This has been a long standing criticism of democracy and remains part of the core debate about representative democracies vs direct democracies vs constitutional monarchies vs more despotic regimes. It is an argument that would burst into flames in the United Kingdom countless times during the Chartist movement, the passage of the reform bill, the corn laws, voting rights for women and many other flash points. The idea that universal mass education, combined with scrupulous press honesty was the key to overcoming the problem was not widely recognised despite the efforts of some of the American founding fathers. The feeling that the people would become an excitable mob had been proved by the French revolution as far as the European ruling classes were concerned. The reign of terror and the horrors of Robspierre were fresh in everyone’s minds. The United States was still too new, too alien to look at as a valid counter example. The aggressive actions of the US against Canada which were one of the major triggers of the war of 1812, seemed to prove that the democracies were inherently warlike. This world view had also dominated Castlereaghs previous actions in Ireland and would do again with dire consequences.

Castlereagh set out Britains vision for the future of Europe. Metternich was in agreement, it jibbed neatly with his own visions and provided ample scope for the necessary wheeling and dealing to get an agreement. It also helped check some of the Tsar of Russia’s increasingly imperious demands. Castlereagh wanted

  1. A strong Holland to counter balance France.
  2. Antwerp to never be in French hands.
  3. The restoration of the Spanish and Portuguese monarchies.
  4. A strong kingdom of Italy, that was free of French influence.
  5. In return Britain would give up all the French colonies it had taken, except Malta, Mauritius, Reunion, Guadalope and the Saintes Islands. It quite liked those.
  6. Britain would also return captured Dutch possessions except the Cape.

This would give Britain some of the absolute best naval bases around the world, especially when Ceylon (Sri Lanka) and significantly weaken France. All in all a good end to the war for Britain. But it would be incomplete to characterise everything Castlereagh did as being selfish or arrogant. His job was to represent Britain’s best interests and to do the best for her as he could, not to help the French. Like Metternich he was a reactionary, but only because he believed the old order was the best way of doing things for everyone. This isn’t surprising. He was an Irish aristocrat from an old noble family. His world view was shaped very much by his experience of growing up amongst the Irish nobility in Ireland and this would have shaped his views of the rural population. He wasn’t corrupt, or blood thirsty. His constant efforts were always aimed at making peace on the continent. He knew millions of people had died in decades of war and he wanted a better world. He just viewed that better world as coming from the past rather than arising from some kind of utopian reforms.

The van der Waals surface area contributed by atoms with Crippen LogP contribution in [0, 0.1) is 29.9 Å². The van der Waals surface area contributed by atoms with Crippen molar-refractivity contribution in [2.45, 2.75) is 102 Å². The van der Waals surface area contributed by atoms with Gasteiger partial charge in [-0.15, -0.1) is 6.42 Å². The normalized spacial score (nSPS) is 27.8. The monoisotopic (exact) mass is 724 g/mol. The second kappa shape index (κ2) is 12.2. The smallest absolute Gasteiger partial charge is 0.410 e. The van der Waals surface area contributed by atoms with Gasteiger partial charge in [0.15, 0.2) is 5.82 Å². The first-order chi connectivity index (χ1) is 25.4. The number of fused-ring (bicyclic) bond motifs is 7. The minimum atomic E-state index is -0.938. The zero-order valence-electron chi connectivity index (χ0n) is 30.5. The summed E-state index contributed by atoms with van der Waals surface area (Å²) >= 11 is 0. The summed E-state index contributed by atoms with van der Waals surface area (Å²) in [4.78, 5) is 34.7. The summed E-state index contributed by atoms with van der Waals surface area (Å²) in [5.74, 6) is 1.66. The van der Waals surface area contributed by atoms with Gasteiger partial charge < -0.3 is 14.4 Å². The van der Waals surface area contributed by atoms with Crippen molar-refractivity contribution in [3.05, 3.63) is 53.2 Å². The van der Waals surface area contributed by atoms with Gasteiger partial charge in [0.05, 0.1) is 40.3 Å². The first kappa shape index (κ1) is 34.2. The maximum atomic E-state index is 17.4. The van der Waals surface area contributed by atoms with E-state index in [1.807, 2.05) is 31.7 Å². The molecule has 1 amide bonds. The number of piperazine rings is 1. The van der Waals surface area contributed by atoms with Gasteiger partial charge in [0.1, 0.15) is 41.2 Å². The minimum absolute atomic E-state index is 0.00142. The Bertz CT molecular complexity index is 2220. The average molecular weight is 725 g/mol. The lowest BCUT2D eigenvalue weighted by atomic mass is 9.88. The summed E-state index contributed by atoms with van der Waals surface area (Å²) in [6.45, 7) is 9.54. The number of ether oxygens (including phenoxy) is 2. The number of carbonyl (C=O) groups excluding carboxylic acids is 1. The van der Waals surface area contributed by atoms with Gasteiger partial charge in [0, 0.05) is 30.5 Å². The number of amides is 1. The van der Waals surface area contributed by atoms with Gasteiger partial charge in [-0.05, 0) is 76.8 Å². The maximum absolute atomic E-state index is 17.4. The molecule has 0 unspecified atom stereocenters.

The slight difficulty was that the British, uniquely amongst the European powers, didn’t even recognise Napoleon as ruling France. They referred to him just as General Bonaparte. Metternich and many on the continent wanted a sensible peace, probably with France contained within her natural borders rather than her smaller artificial ones that existed pre-revolution. Britain though was like Russia. She wanted Napoleon destroyed. Russia had already alarmed the British by suggesting that the house of Bourbon shouldn’t be restored to France. Tsar Alexander felt that the Bourbon kings weren’t of sufficient quality, and perhaps the French throne should go to the ambitious French Marshal, the traitorous Bearnadotte. The Marshal was keen to be made king, strange for a man who had revolutionary slogans tattooed to his skin.

How on Earth do you square these circles? It was the job of men like Metternich and Castlereagh to try. Many of the opposition in the military simply wanted to march into France, burning, looting and killing. They had lost much during French invasions and wanted revenge. The problem is it becomes an endless cycle. You can always find a reason for revenge, for not making peace. There’s always this outrage, or that battle, or this murder and your side is always just bit more in the right than the other side, and you’ve sacrificed so much so surely you should honour the fallen and carry on the war. What’s that old saying of Batman’s “if you kill a killer, the number of killers in the world stays the same.” It’s why some conflicts in the world just keep going, almost generation after generation; the past becomes the dead hand clamped on the neck of the future. Castlereagh and Metternich were desperate to break this cycle. Worse for them, Tsar Alexander was experiencing a religious mania. He believed he had been granted an intervention by God Himself, compelling him to destroy Napoleon personally. Fanaticism was rearing its head.

Throughout 1814 the diplomatic whirlwind continued. The post Napoleonic world was discussed. Princes and Arch Dukes schemed. Metternich took mistresses, even at one point spending his time writing love letters to a less than constant mistress whilst his colleagues planned how to carve up Saxony and Poland. When one of his former mistresses became a lover of Tsar Alexander, the gossip round the city caused enmity and jealousy to flair up between the two. The hatred became intensely personal. Prussia schemed to acquire parts of Germany. Various Germans came up with opposing visions for Germany; some involving a grand unified Germany, others for increased power to various German regions. Marriages and alliances were formed and reformed as needed. In many ways it was the old order in full flowing. Let’s step back here though and look at this in at a more individual level. This whole situation was supposed to be about creating a fair and lasting political and social settlement in Europe. The lives of millions of people depended utterly on the outcome of these discussions, but it is clear that at least some of the key statesmen involved were letting their personal feelings run riot, especially over mistresses, even if it damaged themselves and their countries. A lot of this took place with a back drop of grand balls, great concerts and firework displays with extravagantly dressed servants and elaborate carriages. Great paintings have been made of these occasions. In many ways the Congress was more of a series of social events that were interrupted by some formal diplomacy.